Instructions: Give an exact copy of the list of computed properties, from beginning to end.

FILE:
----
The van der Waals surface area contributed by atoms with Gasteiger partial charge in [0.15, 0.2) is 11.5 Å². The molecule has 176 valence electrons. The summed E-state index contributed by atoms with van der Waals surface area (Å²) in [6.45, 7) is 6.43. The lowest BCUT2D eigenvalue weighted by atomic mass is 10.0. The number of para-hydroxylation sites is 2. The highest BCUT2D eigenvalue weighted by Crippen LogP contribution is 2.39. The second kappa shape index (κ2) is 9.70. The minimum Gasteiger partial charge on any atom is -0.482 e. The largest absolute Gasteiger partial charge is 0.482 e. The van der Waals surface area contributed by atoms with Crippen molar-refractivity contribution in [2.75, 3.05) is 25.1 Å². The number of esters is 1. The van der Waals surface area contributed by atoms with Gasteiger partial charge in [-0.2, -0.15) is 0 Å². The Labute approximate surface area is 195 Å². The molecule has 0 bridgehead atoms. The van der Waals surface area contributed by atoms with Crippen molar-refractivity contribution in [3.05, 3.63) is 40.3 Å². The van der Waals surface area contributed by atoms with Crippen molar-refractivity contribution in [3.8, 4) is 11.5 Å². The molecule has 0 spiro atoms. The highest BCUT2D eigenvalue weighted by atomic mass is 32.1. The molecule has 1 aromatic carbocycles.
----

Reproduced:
The van der Waals surface area contributed by atoms with Gasteiger partial charge in [0.15, 0.2) is 11.5 Å². The molecule has 176 valence electrons. The summed E-state index contributed by atoms with van der Waals surface area (Å²) in [6.45, 7) is 6.43. The lowest BCUT2D eigenvalue weighted by atomic mass is 10.0. The number of para-hydroxylation sites is 2. The highest BCUT2D eigenvalue weighted by Crippen LogP contribution is 2.39. The second kappa shape index (κ2) is 9.70. The minimum Gasteiger partial charge on any atom is -0.482 e. The largest absolute Gasteiger partial charge is 0.482 e. The van der Waals surface area contributed by atoms with Crippen molar-refractivity contribution in [2.75, 3.05) is 25.1 Å². The number of esters is 1. The van der Waals surface area contributed by atoms with Gasteiger partial charge in [-0.2, -0.15) is 0 Å². The Labute approximate surface area is 195 Å². The molecule has 0 bridgehead atoms. The van der Waals surface area contributed by atoms with Crippen molar-refractivity contribution in [3.05, 3.63) is 40.3 Å². The van der Waals surface area contributed by atoms with Crippen molar-refractivity contribution in [3.8, 4) is 11.5 Å². The molecule has 0 spiro atoms. The highest BCUT2D eigenvalue weighted by atomic mass is 32.1. The molecule has 1 aromatic carbocycles.